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Thursday, October 2, 2014

Flower Friday: Ever wonder how frostweed got its name?

Photo by Mary Keim
Frostweed (Verbesina virginica)

Frostweed is a robust, herbaceous perennial wildflower that bears clusters of white ray flowers and white disk flowers with noticeably contrasting purplish-black anthers. Its leaves are dark green with rough surfaces and toothed margins and are oppositely arranged. Its stem is distinctive in that it has wing-like flanges running along its length (see photo below).

Frostweed typically flowers late summer through fall. It occurs naturally along moist forest and hammock edges throughout the state. It is attractive to many bees, butterflies and other pollinators.

The name "frostweed" comes from the plant's unique habit of exuding water from its stems during times of frost. The water freezes and produces interestingly shaped ice "sculptures" (see photo below). Other common names are white crownbeard, iceplant, iceweed, Virginia crownbeard, and Indian tobacco, referring to how Native Americans smoked its dried leaves like tobacco.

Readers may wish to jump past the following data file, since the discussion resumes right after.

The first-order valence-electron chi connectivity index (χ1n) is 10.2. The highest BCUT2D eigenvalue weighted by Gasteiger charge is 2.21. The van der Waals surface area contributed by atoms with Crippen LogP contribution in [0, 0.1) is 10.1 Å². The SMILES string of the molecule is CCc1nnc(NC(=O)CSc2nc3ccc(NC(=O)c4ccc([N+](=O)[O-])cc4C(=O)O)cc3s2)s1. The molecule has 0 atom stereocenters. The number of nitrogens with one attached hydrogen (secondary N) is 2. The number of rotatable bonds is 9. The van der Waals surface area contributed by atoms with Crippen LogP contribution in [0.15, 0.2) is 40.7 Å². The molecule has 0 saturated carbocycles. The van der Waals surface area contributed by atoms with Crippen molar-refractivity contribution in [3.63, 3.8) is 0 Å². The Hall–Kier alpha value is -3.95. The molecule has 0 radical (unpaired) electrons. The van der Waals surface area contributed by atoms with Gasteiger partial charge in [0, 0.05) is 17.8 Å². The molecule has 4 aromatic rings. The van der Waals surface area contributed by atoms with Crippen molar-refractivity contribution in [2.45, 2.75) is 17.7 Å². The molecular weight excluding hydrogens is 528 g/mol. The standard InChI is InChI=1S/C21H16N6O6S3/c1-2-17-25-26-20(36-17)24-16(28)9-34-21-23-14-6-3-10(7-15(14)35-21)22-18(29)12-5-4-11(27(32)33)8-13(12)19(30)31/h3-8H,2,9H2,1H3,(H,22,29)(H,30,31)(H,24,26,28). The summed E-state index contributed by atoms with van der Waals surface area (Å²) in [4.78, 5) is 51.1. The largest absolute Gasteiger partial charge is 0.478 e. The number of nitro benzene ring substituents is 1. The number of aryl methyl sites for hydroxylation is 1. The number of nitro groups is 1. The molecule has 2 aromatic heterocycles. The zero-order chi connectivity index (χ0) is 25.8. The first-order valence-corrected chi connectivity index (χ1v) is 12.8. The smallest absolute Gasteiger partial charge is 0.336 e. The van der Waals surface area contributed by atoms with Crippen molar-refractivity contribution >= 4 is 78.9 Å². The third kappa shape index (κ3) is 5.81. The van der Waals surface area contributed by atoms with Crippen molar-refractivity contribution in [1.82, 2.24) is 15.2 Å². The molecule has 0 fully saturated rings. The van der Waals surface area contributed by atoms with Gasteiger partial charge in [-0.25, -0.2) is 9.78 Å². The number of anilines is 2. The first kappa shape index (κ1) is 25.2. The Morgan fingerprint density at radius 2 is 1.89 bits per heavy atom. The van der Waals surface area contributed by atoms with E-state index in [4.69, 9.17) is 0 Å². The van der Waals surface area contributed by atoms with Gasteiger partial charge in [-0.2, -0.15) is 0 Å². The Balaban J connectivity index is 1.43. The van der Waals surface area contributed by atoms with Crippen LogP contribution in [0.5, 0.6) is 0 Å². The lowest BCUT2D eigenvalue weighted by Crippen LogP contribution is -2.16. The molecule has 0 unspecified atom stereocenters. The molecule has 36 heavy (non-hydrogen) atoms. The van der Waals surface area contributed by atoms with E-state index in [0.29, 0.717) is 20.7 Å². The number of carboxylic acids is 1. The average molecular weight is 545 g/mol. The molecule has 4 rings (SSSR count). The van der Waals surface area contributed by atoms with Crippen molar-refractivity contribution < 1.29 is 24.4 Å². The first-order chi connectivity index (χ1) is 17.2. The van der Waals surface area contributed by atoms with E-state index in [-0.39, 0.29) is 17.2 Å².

Family: Asteraceae (Aster family)
Hardiness: North, Central and South Florida (Zones 8-11)
Soil: Well-drained to moist sand, clay or loam
Exposure: Full sun to moderate shade
Growth habit: 4-6+ feet tall
Garden tips: Frostweed is not for every landscape and is best in a naturalized setting. Although it is versatile in its soil and light requirements, planting frostweed in dryer soils and with exposure to more sun will help keep the plants smaller and more compact and will encourage more blooms. Otherwise, plants may have a tendency to grow tall and appear weedy when grown in wetter conditions. Removal of spent seed heads and annual pruning are also recommended. Frostweed is best propagated by seeds, although plants can be divided when dormant (winter).

Frostweed seeds are available through the Florida Wildflowers Growers Cooperative. For more information on incorporating frostweed and other wildflowers into your garden, check out A Gardener's Guide to Florida's Native Plants by Rufino Osorio, available for purchase on the Florida Wildflower Foundation website.

To see where frostweed occurs naturally, visit www.florida.plantatlas.usf.edu/Plant.aspx?id=3454.
Ice "sculpture" on frostweed.
Photo courtesy of Jim Conrad
BackyardNature.net

"Winged" stem of frostweed.
Photo courtesy of Jim Conrad
BackyardNature.net
Check out BackyardNature.net and Wildflower.org for more photos of frostweed's amazing ice sculptures!

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